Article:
Seen in that light, the narrative on focusing on users rather than units is not particularly trustworthy. I believe the investors understand that. Cause and Effect!
    Mac has been growing, profit (people vote with their wallets) and units over the years. So what on earth are you on about?
    edited December 2018 radarthekatwilliamlondon
  • Reply 52 of 69

    Why Apple is focusing on users not units? Because units aren’t growing like they used to. I will say though seeing Apple become a company focused on extracting more money out of existing users is kind of depressing. Not nearly as exciting as the great product reveal on stage.
    Nope, you just failed to comprehend the article, probably due to your irrational hate for DED.

    Apple is now, and has always, focused on "users not units". Because tech players focused only on selling the most units come & go, as he cited in the Android world. It is only by building better products revolving around the *user* and not the *unit* that gives Apple its staying power. 

    How can you fail to grasp this, over & over?

    And despite your silly bullshit, Apple products are *cheaper today* than they used to be, especially in the Good Old Days of Yore (tm). You're just whining because things aren't free. 
    edited December 2018 radarthekat
  • Reply 53 of 69
    ElCapitan said:
    ElCapitan said:
    "churning out ever-increasing volumes of hardware units" isn't exactly what Apple have been doing for the Mac lately. In many ways they have gone to lengths to sabotage their own ecosystem and user base for macOS over multiple years.

    Seen in that light, the narrative on focusing on users rather than units is not particularly trustworthy. I believe the investors understand that. Cause and Effect!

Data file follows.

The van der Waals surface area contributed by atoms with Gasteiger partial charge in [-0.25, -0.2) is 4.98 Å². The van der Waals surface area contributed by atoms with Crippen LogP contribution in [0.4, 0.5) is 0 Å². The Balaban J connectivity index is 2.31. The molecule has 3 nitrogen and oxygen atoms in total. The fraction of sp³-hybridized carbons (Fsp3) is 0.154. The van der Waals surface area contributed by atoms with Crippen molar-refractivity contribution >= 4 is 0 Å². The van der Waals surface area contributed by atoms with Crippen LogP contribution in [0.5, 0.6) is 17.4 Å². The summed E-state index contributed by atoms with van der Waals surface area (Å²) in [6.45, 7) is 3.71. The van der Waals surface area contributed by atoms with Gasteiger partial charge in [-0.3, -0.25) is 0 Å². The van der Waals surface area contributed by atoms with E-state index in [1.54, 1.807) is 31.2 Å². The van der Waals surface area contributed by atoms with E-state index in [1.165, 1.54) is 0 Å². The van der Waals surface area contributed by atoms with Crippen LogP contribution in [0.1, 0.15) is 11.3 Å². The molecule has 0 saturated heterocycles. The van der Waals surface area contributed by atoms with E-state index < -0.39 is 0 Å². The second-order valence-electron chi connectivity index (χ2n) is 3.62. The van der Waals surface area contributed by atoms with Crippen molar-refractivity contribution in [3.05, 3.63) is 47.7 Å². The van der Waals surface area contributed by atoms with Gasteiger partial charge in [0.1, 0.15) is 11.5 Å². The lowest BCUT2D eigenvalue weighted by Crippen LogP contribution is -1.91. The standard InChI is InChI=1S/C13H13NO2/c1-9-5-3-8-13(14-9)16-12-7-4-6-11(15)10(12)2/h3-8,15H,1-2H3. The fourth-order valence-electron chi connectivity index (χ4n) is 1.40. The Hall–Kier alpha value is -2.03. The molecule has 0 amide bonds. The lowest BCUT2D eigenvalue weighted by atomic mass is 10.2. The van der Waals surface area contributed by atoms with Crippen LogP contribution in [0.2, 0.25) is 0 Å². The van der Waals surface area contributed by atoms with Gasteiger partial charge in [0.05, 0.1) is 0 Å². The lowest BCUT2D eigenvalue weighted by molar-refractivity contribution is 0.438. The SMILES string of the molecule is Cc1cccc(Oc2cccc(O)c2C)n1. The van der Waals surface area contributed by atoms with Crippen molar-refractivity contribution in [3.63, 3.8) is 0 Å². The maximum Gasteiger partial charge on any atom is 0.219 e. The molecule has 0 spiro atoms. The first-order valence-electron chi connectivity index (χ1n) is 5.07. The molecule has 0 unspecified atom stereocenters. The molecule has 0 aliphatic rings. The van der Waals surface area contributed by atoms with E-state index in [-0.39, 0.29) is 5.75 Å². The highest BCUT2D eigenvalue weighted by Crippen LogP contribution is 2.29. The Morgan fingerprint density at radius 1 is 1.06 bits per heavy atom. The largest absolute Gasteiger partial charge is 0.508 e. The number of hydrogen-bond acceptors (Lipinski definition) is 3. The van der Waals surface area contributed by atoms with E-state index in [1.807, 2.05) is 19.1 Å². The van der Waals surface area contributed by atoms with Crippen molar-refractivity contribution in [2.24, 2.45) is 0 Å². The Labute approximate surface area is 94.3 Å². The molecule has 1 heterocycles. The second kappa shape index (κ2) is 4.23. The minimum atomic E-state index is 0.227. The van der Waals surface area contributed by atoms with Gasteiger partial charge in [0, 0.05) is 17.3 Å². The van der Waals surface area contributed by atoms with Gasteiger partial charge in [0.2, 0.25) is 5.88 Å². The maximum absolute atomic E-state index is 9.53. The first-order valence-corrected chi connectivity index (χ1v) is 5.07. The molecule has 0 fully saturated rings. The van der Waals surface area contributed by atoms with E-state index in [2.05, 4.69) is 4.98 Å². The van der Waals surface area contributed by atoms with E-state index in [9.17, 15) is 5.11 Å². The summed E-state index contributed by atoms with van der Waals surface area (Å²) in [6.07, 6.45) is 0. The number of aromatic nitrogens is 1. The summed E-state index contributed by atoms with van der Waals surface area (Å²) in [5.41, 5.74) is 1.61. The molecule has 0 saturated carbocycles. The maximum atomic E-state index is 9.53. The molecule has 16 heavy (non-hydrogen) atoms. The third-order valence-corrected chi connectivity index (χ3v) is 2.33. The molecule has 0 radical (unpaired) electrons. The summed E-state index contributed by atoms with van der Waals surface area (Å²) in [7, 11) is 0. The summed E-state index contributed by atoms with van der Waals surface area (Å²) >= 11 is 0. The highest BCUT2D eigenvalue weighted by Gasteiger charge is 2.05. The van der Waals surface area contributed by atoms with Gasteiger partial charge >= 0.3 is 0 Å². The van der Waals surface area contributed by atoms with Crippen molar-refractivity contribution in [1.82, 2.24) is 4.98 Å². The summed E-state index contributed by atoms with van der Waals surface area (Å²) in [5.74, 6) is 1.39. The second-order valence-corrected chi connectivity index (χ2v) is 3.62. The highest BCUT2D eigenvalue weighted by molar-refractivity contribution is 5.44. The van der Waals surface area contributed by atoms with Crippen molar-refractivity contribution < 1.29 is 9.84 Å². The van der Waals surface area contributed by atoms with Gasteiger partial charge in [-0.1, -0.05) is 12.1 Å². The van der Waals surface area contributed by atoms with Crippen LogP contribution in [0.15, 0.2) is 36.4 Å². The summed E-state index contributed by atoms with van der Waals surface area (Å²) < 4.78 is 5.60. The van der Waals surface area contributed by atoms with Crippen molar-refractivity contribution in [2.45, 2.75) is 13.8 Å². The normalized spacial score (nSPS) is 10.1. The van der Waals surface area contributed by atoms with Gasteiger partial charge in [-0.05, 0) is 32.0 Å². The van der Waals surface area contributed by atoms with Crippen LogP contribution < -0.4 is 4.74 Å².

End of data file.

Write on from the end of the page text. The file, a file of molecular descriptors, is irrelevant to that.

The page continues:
I don't feel like you read the editorial.
    I did and it is partly based on inaccuracy, lost history and wishful thinking. 

    Sentences like "At the same time, Apple also worked to adopt Intel chips, USB, and other technologies that ..." is cringeworthy. USB was introduced with the original iMac on System 8.1 in 1998 on a PowerPC based machine, almost 8 years before Intel processors .
    No, your post is just based on nonsense. His sentence was that Apple worked to adopt cool tech. He didn't say they happened sequentially in that order. 

    radarthekatwilliamlondon
  • Reply 54 of 69
    ElCapitan said:
    "for every Mac user there are 18 iPhone and iPad users" - Yes there is, but nothing goes down as fast as a fashion company the gets uncool.

    Combine that with a company that increasing is pricing themselves out of the market in country after country, that don't bother to renew hardware so they lose their highest paying and historically most loyal customers.

    Look, Apple can focus all they want on fashion customers, group identities, virtue signaling, and production of toothless moves and curated news. I say GOOD LUCK with all of that, because it is a recipe for moving the company into something people easily can turn agains and away from.